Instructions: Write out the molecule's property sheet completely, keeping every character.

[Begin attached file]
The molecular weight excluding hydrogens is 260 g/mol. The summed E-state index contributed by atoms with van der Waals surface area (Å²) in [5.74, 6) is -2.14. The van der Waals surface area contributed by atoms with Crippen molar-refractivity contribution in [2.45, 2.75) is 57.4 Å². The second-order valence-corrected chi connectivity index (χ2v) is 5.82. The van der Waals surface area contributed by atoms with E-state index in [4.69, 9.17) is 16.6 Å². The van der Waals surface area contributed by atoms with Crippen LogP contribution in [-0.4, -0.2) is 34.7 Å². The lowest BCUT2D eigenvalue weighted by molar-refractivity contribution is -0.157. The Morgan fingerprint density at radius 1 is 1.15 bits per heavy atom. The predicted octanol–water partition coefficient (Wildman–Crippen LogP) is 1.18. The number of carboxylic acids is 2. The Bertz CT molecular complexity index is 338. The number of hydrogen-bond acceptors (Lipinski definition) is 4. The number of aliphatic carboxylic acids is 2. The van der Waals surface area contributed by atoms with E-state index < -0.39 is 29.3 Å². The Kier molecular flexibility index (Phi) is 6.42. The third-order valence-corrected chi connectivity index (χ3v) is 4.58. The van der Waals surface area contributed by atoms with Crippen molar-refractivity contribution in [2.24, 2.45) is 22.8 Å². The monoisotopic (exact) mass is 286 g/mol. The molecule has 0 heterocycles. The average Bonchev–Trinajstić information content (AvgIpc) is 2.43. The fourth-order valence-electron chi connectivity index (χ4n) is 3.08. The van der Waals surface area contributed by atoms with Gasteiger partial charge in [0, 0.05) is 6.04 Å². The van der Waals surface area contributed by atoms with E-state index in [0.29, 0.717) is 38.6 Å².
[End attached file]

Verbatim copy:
The molecular weight excluding hydrogens is 260 g/mol. The summed E-state index contributed by atoms with van der Waals surface area (Å²) in [5.74, 6) is -2.14. The van der Waals surface area contributed by atoms with Crippen molar-refractivity contribution in [2.45, 2.75) is 57.4 Å². The second-order valence-corrected chi connectivity index (χ2v) is 5.82. The van der Waals surface area contributed by atoms with E-state index in [4.69, 9.17) is 16.6 Å². The van der Waals surface area contributed by atoms with Crippen LogP contribution in [-0.4, -0.2) is 34.7 Å². The lowest BCUT2D eigenvalue weighted by molar-refractivity contribution is -0.157. The Morgan fingerprint density at radius 1 is 1.15 bits per heavy atom. The predicted octanol–water partition coefficient (Wildman–Crippen LogP) is 1.18. The number of carboxylic acids is 2. The Bertz CT molecular complexity index is 338. The number of hydrogen-bond acceptors (Lipinski definition) is 4. The number of aliphatic carboxylic acids is 2. The van der Waals surface area contributed by atoms with E-state index < -0.39 is 29.3 Å². The Kier molecular flexibility index (Phi) is 6.42. The third-order valence-corrected chi connectivity index (χ3v) is 4.58. The van der Waals surface area contributed by atoms with Crippen molar-refractivity contribution in [2.24, 2.45) is 22.8 Å². The monoisotopic (exact) mass is 286 g/mol. The molecule has 0 heterocycles. The average Bonchev–Trinajstić information content (AvgIpc) is 2.43. The fourth-order valence-electron chi connectivity index (χ4n) is 3.08. The van der Waals surface area contributed by atoms with Gasteiger partial charge in [0, 0.05) is 6.04 Å². The van der Waals surface area contributed by atoms with E-state index in [0.29, 0.717) is 38.6 Å².